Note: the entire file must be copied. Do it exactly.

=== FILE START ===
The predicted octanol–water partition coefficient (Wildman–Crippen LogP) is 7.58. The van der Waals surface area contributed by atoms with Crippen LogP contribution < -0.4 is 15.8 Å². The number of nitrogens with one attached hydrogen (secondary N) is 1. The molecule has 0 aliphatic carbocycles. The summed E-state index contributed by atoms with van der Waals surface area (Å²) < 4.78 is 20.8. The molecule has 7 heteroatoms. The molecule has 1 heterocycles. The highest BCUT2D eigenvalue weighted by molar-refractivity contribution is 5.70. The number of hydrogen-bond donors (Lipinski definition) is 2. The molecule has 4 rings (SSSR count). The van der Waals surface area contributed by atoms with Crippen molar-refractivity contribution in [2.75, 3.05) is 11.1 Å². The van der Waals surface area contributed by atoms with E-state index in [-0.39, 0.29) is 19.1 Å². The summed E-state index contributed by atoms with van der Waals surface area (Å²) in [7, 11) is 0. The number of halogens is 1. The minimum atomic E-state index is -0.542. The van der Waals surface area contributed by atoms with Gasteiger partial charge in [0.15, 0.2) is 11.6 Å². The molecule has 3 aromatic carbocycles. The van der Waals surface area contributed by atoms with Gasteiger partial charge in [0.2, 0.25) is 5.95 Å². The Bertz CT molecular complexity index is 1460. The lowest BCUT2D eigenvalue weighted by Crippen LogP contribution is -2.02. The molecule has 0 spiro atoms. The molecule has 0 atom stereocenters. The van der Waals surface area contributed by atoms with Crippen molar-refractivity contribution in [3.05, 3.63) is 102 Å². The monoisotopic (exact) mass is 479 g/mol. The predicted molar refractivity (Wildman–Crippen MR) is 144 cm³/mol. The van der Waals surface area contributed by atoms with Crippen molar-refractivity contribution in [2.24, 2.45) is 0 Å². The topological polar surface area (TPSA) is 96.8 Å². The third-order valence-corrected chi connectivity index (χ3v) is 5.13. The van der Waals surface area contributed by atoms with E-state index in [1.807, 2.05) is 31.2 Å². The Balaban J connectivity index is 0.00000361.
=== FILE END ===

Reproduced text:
The predicted octanol–water partition coefficient (Wildman–Crippen LogP) is 7.58. The van der Waals surface area contributed by atoms with Crippen LogP contribution < -0.4 is 15.8 Å². The number of nitrogens with one attached hydrogen (secondary N) is 1. The molecule has 0 aliphatic carbocycles. The summed E-state index contributed by atoms with van der Waals surface area (Å²) < 4.78 is 20.8. The molecule has 7 heteroatoms. The molecule has 1 heterocycles. The highest BCUT2D eigenvalue weighted by molar-refractivity contribution is 5.70. The number of hydrogen-bond donors (Lipinski definition) is 2. The molecule has 4 rings (SSSR count). The van der Waals surface area contributed by atoms with Crippen molar-refractivity contribution in [2.75, 3.05) is 11.1 Å². The van der Waals surface area contributed by atoms with E-state index in [-0.39, 0.29) is 19.1 Å². The summed E-state index contributed by atoms with van der Waals surface area (Å²) in [7, 11) is 0. The number of halogens is 1. The minimum atomic E-state index is -0.542. The van der Waals surface area contributed by atoms with Gasteiger partial charge in [0.15, 0.2) is 11.6 Å². The molecule has 3 aromatic carbocycles. The van der Waals surface area contributed by atoms with Gasteiger partial charge in [0.2, 0.25) is 5.95 Å². The Bertz CT molecular complexity index is 1460. The lowest BCUT2D eigenvalue weighted by Crippen LogP contribution is -2.02. The molecule has 0 spiro atoms. The molecule has 0 atom stereocenters. The van der Waals surface area contributed by atoms with Crippen molar-refractivity contribution in [3.05, 3.63) is 102 Å². The monoisotopic (exact) mass is 479 g/mol. The predicted molar refractivity (Wildman–Crippen MR) is 144 cm³/mol. The van der Waals surface area contributed by atoms with Crippen molar-refractivity contribution in [2.24, 2.45) is 0 Å². The topological polar surface area (TPSA) is 96.8 Å². The third-order valence-corrected chi connectivity index (χ3v) is 5.13. The van der Waals surface area contributed by atoms with E-state index in [1.807, 2.05) is 31.2 Å². The Balaban J connectivity index is 0.00000361.